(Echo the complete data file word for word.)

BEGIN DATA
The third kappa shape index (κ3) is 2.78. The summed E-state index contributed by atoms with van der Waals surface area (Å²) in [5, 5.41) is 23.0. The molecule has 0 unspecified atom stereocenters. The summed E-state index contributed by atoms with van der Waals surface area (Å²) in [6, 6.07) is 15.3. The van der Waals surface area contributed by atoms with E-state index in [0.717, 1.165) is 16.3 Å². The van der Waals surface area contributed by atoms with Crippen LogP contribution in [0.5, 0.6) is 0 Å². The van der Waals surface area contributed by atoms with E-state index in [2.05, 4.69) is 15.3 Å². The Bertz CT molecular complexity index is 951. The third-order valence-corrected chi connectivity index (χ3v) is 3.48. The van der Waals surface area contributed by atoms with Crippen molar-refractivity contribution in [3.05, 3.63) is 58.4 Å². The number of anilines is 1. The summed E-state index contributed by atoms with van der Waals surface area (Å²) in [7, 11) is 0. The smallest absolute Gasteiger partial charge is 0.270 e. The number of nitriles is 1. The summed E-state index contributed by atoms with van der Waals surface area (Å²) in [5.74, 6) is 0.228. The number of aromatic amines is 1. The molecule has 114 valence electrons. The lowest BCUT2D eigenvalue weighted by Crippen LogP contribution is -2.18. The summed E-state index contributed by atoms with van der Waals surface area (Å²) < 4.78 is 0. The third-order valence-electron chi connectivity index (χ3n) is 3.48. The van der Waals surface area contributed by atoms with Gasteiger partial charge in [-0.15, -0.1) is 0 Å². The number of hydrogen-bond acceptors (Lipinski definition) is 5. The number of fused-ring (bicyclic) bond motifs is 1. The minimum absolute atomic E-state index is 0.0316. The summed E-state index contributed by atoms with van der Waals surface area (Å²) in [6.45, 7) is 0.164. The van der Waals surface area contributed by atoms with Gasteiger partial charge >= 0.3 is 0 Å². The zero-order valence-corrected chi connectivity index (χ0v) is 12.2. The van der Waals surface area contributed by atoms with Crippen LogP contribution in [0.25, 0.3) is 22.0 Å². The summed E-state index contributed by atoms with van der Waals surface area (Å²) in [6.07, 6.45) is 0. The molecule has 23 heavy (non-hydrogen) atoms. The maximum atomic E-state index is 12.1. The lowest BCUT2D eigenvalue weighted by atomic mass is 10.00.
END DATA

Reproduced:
The third kappa shape index (κ3) is 2.78. The summed E-state index contributed by atoms with van der Waals surface area (Å²) in [5, 5.41) is 23.0. The molecule has 0 unspecified atom stereocenters. The summed E-state index contributed by atoms with van der Waals surface area (Å²) in [6, 6.07) is 15.3. The van der Waals surface area contributed by atoms with E-state index in [0.717, 1.165) is 16.3 Å². The van der Waals surface area contributed by atoms with Crippen LogP contribution in [0.5, 0.6) is 0 Å². The van der Waals surface area contributed by atoms with E-state index in [2.05, 4.69) is 15.3 Å². The Bertz CT molecular complexity index is 951. The third-order valence-corrected chi connectivity index (χ3v) is 3.48. The van der Waals surface area contributed by atoms with Crippen molar-refractivity contribution in [3.05, 3.63) is 58.4 Å². The number of anilines is 1. The summed E-state index contributed by atoms with van der Waals surface area (Å²) in [7, 11) is 0. The smallest absolute Gasteiger partial charge is 0.270 e. The number of nitriles is 1. The summed E-state index contributed by atoms with van der Waals surface area (Å²) in [5.74, 6) is 0.228. The number of aromatic amines is 1. The molecule has 114 valence electrons. The lowest BCUT2D eigenvalue weighted by Crippen LogP contribution is -2.18. The summed E-state index contributed by atoms with van der Waals surface area (Å²) < 4.78 is 0. The third-order valence-electron chi connectivity index (χ3n) is 3.48. The van der Waals surface area contributed by atoms with Gasteiger partial charge in [-0.15, -0.1) is 0 Å². The number of hydrogen-bond acceptors (Lipinski definition) is 5. The number of fused-ring (bicyclic) bond motifs is 1. The minimum absolute atomic E-state index is 0.0316. The summed E-state index contributed by atoms with van der Waals surface area (Å²) in [6.45, 7) is 0.164. The van der Waals surface area contributed by atoms with Gasteiger partial charge >= 0.3 is 0 Å². The zero-order valence-corrected chi connectivity index (χ0v) is 12.2. The van der Waals surface area contributed by atoms with Crippen LogP contribution in [0.25, 0.3) is 22.0 Å². The summed E-state index contributed by atoms with van der Waals surface area (Å²) in [6.07, 6.45) is 0. The molecule has 23 heavy (non-hydrogen) atoms. The maximum atomic E-state index is 12.1. The lowest BCUT2D eigenvalue weighted by atomic mass is 10.00.